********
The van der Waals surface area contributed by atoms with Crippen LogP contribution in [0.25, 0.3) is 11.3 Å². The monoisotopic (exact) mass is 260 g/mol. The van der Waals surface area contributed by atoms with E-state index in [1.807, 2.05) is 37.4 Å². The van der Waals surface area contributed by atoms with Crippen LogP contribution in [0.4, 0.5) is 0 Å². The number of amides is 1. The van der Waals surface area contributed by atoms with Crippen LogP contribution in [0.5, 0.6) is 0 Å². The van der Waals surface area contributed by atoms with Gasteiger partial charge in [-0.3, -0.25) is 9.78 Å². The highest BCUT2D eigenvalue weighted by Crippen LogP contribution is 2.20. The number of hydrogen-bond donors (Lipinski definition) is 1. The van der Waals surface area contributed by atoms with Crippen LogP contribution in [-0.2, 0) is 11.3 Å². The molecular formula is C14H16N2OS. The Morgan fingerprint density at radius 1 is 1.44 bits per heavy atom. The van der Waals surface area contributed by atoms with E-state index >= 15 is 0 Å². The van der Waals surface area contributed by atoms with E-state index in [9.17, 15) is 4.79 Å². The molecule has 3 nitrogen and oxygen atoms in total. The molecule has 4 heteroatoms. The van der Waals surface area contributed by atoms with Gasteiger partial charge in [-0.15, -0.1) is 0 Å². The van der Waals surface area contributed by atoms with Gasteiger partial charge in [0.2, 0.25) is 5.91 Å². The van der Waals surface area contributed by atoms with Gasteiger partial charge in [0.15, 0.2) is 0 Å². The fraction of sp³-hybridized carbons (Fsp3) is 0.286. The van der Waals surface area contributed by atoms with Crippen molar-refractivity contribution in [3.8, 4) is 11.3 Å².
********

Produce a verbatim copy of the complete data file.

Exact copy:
The van der Waals surface area contributed by atoms with Crippen LogP contribution in [0.25, 0.3) is 11.3 Å². The monoisotopic (exact) mass is 260 g/mol. The van der Waals surface area contributed by atoms with E-state index in [1.807, 2.05) is 37.4 Å². The van der Waals surface area contributed by atoms with Crippen LogP contribution in [0.4, 0.5) is 0 Å². The number of amides is 1. The van der Waals surface area contributed by atoms with Crippen LogP contribution in [0.5, 0.6) is 0 Å². The van der Waals surface area contributed by atoms with Gasteiger partial charge in [-0.3, -0.25) is 9.78 Å². The highest BCUT2D eigenvalue weighted by Crippen LogP contribution is 2.20. The number of hydrogen-bond donors (Lipinski definition) is 1. The van der Waals surface area contributed by atoms with Crippen LogP contribution in [-0.2, 0) is 11.3 Å². The molecular formula is C14H16N2OS. The Morgan fingerprint density at radius 1 is 1.44 bits per heavy atom. The van der Waals surface area contributed by atoms with E-state index >= 15 is 0 Å². The van der Waals surface area contributed by atoms with E-state index in [9.17, 15) is 4.79 Å². The molecule has 3 nitrogen and oxygen atoms in total. The molecule has 4 heteroatoms. The van der Waals surface area contributed by atoms with Gasteiger partial charge in [-0.15, -0.1) is 0 Å². The van der Waals surface area contributed by atoms with Gasteiger partial charge in [0.2, 0.25) is 5.91 Å². The van der Waals surface area contributed by atoms with Gasteiger partial charge in [0.15, 0.2) is 0 Å². The fraction of sp³-hybridized carbons (Fsp3) is 0.286. The van der Waals surface area contributed by atoms with Crippen molar-refractivity contribution in [3.8, 4) is 11.3 Å².